When your backyard pond gets mucky and cloudy, you might be tempted to empty it and start from scratch. Sometimes, fully draining a pond for deep cleaning and maintenance is necessary. Still, you should know how to clean a pond without draining it to avoid disrupting the complex ecosystem when you don’t have to. Follow along to learn when and how to drain a pond for the best results year-round.
When to Drain Your Pond
An established pond is like a living organism comprised of various parts working together to keep it clean, clear, and thriving. A healthy pond ecosystem takes years to develop, and frequent draining can interrupt this process. You likely don’t want to start at square one every spring start-up, so it is important to understand when draining a pond is recommended.
The most pressing scenario when you should fully drain pond water is when you are combatting a systemic infection that could threaten the lives of your fish. In this case, a fresh start lets you wipe out harmful microorganisms and fully replace them with beneficial bacteria. Similarly, a derelict pond that sat stagnant for years is a great candidate for complete draining and deep cleaning.
Usually, it's more common to partially drain your pond annually as a part of winterization. This process includes lowering the water level for fall shutdown and swapping in 20% fresh water by volume during spring start-up. Draining your pond is also the perfect time to do a thorough cleaning and equipment check, and a complete evacuation is essential if your pond liner needs repairs.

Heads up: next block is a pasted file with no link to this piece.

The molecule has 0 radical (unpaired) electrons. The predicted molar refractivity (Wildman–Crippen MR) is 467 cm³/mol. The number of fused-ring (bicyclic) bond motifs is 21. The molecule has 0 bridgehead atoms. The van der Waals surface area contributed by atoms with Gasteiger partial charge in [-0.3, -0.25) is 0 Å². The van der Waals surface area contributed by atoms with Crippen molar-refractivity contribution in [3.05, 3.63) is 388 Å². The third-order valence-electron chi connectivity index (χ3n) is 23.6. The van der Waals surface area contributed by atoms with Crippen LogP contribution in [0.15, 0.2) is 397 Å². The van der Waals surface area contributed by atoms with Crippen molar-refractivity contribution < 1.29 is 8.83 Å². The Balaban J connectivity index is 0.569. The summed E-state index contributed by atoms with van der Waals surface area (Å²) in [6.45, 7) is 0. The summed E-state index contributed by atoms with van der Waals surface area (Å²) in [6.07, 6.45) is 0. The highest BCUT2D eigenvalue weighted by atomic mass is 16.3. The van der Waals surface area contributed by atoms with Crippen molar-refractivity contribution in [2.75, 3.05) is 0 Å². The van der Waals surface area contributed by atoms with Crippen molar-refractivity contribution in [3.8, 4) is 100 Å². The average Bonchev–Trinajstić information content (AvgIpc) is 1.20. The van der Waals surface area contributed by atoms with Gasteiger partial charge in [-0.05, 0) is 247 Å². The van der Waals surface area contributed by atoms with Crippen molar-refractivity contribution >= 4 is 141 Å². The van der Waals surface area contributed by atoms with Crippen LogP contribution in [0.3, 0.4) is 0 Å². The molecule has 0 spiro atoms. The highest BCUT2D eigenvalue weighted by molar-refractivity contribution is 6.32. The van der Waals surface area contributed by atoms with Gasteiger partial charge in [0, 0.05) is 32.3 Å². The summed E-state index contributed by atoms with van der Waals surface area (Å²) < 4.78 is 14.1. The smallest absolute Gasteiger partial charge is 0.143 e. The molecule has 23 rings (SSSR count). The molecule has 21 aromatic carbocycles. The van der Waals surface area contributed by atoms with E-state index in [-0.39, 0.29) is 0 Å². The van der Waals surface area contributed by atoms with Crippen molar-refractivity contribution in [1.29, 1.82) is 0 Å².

How Do You Drain a Pond?
The fastest and easiest method involves using a pond vacuum or submersible pump to drain a pond. If you have a tight budget and lack a powerful pump, you can drain small ponds and water gardens with a siphon, but this will take much longer.
If you plan to fully drain a pond with fish, prepare a holding tank with an aeration system in advance. Mix any tap water destined for the holding tank with a dechlorinating conditioner like The Pond Guy Stress Reducer Plus. The holding tank should also contain some old pond water to ease the transition and prevent shock. For more fish relocation tips, check out our guide to Overwintering Koi and Goldfish Indoors.
If you aren’t moving fish to a holding tank, don’t let this nutrient-rich water go to waste! Pond water makes an excellent fertilizer, so consider using it in your garden for a boost come springtime.
Some other useful pond-draining tools and equipment include:
- Aqua Gloves
- Skimmer and Fish Nets
- Power Washer
- Pond Cleaner
Step 1: Skim Floating Debris
Use a skimmer net to scoop out large pieces of debris like leaves, twigs, and branches floating on the surface of your pond. Our Heavy Duty Pond and Fish Net Combo is the perfect multipurpose tool for the job. Skimming out organic matter will help prevent your pump from clogging and make draining your pond simpler.
Step 2: Lower the Water Level
Our heavy-duty Tsurumi Portable Cleanout Pump will make quick work of this job! Place the pump in the deepest part of your pond and position the drain hose where you want the old water to flow, whether in buckets, a holding tank, or your lawn and garden.